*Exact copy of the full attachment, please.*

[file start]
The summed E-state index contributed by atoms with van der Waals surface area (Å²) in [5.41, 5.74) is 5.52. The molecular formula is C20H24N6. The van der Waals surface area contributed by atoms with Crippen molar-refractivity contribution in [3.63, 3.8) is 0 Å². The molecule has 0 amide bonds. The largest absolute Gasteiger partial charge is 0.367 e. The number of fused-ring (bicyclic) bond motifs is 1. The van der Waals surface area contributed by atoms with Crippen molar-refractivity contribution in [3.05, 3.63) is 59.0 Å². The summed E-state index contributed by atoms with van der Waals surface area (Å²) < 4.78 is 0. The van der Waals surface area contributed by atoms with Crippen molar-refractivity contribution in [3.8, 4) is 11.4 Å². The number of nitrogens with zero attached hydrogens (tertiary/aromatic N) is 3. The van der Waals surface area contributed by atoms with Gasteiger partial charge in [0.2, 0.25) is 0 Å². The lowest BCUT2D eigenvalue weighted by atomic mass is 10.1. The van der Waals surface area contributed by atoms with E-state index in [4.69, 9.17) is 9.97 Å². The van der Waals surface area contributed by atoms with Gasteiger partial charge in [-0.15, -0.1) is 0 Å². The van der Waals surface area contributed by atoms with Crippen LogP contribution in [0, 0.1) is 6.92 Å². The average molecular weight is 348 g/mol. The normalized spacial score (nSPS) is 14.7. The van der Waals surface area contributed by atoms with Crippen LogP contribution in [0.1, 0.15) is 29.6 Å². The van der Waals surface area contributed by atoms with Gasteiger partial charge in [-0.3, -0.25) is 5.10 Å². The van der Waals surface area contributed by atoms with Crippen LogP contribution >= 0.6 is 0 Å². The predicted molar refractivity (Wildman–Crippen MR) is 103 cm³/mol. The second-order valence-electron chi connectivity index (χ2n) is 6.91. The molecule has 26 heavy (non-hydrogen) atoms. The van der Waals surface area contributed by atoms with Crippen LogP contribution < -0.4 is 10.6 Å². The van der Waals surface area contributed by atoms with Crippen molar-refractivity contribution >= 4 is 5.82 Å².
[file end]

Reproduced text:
The summed E-state index contributed by atoms with van der Waals surface area (Å²) in [5.41, 5.74) is 5.52. The molecular formula is C20H24N6. The van der Waals surface area contributed by atoms with Crippen molar-refractivity contribution in [3.63, 3.8) is 0 Å². The molecule has 0 amide bonds. The largest absolute Gasteiger partial charge is 0.367 e. The number of fused-ring (bicyclic) bond motifs is 1. The van der Waals surface area contributed by atoms with Crippen molar-refractivity contribution in [3.05, 3.63) is 59.0 Å². The summed E-state index contributed by atoms with van der Waals surface area (Å²) < 4.78 is 0. The van der Waals surface area contributed by atoms with Crippen molar-refractivity contribution in [3.8, 4) is 11.4 Å². The number of nitrogens with zero attached hydrogens (tertiary/aromatic N) is 3. The van der Waals surface area contributed by atoms with Gasteiger partial charge in [0.2, 0.25) is 0 Å². The lowest BCUT2D eigenvalue weighted by atomic mass is 10.1. The van der Waals surface area contributed by atoms with E-state index in [4.69, 9.17) is 9.97 Å². The van der Waals surface area contributed by atoms with Gasteiger partial charge in [-0.15, -0.1) is 0 Å². The van der Waals surface area contributed by atoms with Crippen LogP contribution in [0, 0.1) is 6.92 Å². The average molecular weight is 348 g/mol. The normalized spacial score (nSPS) is 14.7. The van der Waals surface area contributed by atoms with Crippen LogP contribution in [0.1, 0.15) is 29.6 Å². The van der Waals surface area contributed by atoms with Gasteiger partial charge in [-0.3, -0.25) is 5.10 Å². The van der Waals surface area contributed by atoms with Crippen LogP contribution >= 0.6 is 0 Å². The predicted molar refractivity (Wildman–Crippen MR) is 103 cm³/mol. The second-order valence-electron chi connectivity index (χ2n) is 6.91. The molecule has 26 heavy (non-hydrogen) atoms. The van der Waals surface area contributed by atoms with Crippen LogP contribution < -0.4 is 10.6 Å². The van der Waals surface area contributed by atoms with Crippen molar-refractivity contribution >= 4 is 5.82 Å².